I listened to this music as I blogged this morning. I think it’s amazing.
My ring finger on my right hand locked up yesterday in my second rehearsal session at the organ. I say rehearsal, but I did a lot of playing, that is, not rehearsing pieces but playing through them for the fun of it. This morning it seems okay. I had hoped that if I lived through my old age, my hands would allow me to continue to play keyboard. This is often the case with keyboard players as opposed to instruments where need your mouth and teeth for embouchures like trumpet (which I played for a while).
I am watching my hands age. But yesterday was the first time I felt as though I was impeded from playing. Bummer.
I do a lot of playing in the course of a day. Often at the organ my work is directed at upcoming performances at church. But it is such fun to play through pieces on the Pasi. Yesterday I returned to the Bach organ trio sonatas. I have been falling out of love with them even as I learned them. I have learned and performed many of them. They are basic organ literature. But on a crappy organ they seemed to me to be a bit esoteric and not as attractive as much of Bach’s other organ pieces.
But yesterday the E flat came to life on the Pasi. What fun! I can see how what I call “organistas” come to being. I find myself drawn to music that I suspect might have limited appeal to the average listener. This “average listener” is important to me, because that’s also how I see myself. But at the same time I am drawn into nerdy music stuff like history, musicology, historical interpretation.
It’s ironic that I have been thinking so much about French classical music. It doesn’t have the surface profundity of German Baroque. In fact, it is often playful especially in the harpsichord stuff. But at the same time, to perform it requires special attention to historical understandings of how it was played when it was composed.
Bach and his German contemporaries were highly interested and influenced in what was happening musically in other countries. Bach owned copies of music by many French composers. But interestingly we don’t know how he performed them. Neither are we sure how to interpret Bach’s own music when it shows obvious French influences.
I go back and forth about interpreting some of Bach’s music the way I understand where to buy valium in thailand French Baroque to be played. This is mostly about playing the straight rhythms differently than written. My teacher, Ray Ferguson, taught me many French Classical pieces on harpsichord and organ. It helps to return, as I did yesterday, to some of these pieces. Ray had a tendency to mark my music. So I see in his handwriting his suggestions about unequal playing of straight notes, fingers, added ornaments and slides. It is delightful.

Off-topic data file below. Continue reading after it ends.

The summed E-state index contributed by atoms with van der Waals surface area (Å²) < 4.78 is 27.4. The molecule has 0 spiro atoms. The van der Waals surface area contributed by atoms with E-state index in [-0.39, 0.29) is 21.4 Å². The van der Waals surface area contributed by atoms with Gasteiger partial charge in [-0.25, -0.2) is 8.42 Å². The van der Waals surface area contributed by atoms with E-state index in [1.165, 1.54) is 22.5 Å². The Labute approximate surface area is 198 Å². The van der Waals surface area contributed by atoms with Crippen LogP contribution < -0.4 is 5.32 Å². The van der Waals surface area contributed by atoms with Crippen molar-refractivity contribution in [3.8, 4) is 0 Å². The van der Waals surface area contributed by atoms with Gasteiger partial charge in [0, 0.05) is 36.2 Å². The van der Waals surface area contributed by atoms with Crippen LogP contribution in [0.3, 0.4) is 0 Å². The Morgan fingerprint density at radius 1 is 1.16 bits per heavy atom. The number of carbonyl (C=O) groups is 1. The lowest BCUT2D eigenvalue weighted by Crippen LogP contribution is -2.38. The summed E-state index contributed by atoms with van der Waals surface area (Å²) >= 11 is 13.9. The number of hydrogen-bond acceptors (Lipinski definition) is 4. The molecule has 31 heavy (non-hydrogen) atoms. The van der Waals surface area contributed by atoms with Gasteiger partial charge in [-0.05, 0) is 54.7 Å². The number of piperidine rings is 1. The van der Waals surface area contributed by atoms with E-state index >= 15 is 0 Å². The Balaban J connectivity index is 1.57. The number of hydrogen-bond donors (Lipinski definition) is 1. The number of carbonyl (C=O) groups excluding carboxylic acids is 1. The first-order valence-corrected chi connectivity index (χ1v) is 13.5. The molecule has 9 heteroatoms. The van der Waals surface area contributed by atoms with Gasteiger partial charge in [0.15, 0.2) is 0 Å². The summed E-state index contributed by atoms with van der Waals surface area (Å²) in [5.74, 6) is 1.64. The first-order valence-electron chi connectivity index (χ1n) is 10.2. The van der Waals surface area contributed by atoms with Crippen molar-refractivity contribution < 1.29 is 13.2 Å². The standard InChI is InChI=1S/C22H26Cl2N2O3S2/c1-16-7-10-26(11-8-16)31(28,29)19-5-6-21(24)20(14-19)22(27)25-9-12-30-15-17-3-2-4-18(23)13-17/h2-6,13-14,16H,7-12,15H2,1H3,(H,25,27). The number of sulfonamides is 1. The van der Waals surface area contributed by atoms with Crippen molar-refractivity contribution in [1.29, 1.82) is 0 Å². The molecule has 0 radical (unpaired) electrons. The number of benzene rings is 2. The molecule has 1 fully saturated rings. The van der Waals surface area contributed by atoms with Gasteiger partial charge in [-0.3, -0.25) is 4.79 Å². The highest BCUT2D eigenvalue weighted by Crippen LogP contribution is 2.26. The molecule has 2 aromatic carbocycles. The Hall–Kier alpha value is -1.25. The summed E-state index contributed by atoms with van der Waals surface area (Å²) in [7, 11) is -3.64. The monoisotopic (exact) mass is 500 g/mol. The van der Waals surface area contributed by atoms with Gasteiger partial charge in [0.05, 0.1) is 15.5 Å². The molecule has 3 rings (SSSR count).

Yesterday I spent some time with an Offertoire from Couperin’s Mass for the Parishes. It is a long piece. Too long for church. But Ray and worked over it thoroughly. I’m not sure if I performed it in an undergrad recital. But I’m sure I played it for class. I do like the music. And it sounds cool on the Pasi.
I actually started listening to Kyung-Wha Chung’s Decca recording of the Bach on vinyl this morning, but it started skipping so I looked up the piece on YouTube. After listening to Hilary Hahn’s version, I found Chung’s on YouTube. Here’s the first movement, which I think she plays marvelously.
Wow. I missed spending time with Beethoven’s piano sonatas recently on vacation. Since coming home I find myself sitting down and playing through movements. It seems that the only one who convinced the author of this piece they were interested in the music was Macron from France who happens to be a classical pianists.
This is a great read. I picture a demonstrative older woman who is a character, but also has a lot to say both in her words and her pictures. I like it that she says she didn’t think of what she did as “art,” and at the same time cites one of my favorites, Diane Arbus, as an influence.
Why this Ohio sheriff refuses to let his deputies carry Narcan to reverse overdoses – Chicago Tribune
This epidemic is madness. This is not the first article I have read about ER people routinely reviving people from opioid over dose.
You probably know about this search engine. At the cabin I chatted with Tony (Ben’s husband) about security and cyber geek stuff. He is a programmer and it’s interesting to hear him talk. I also put Reddit on my tablet. Tony uses it a lot. I seem to use it a bit after I see him.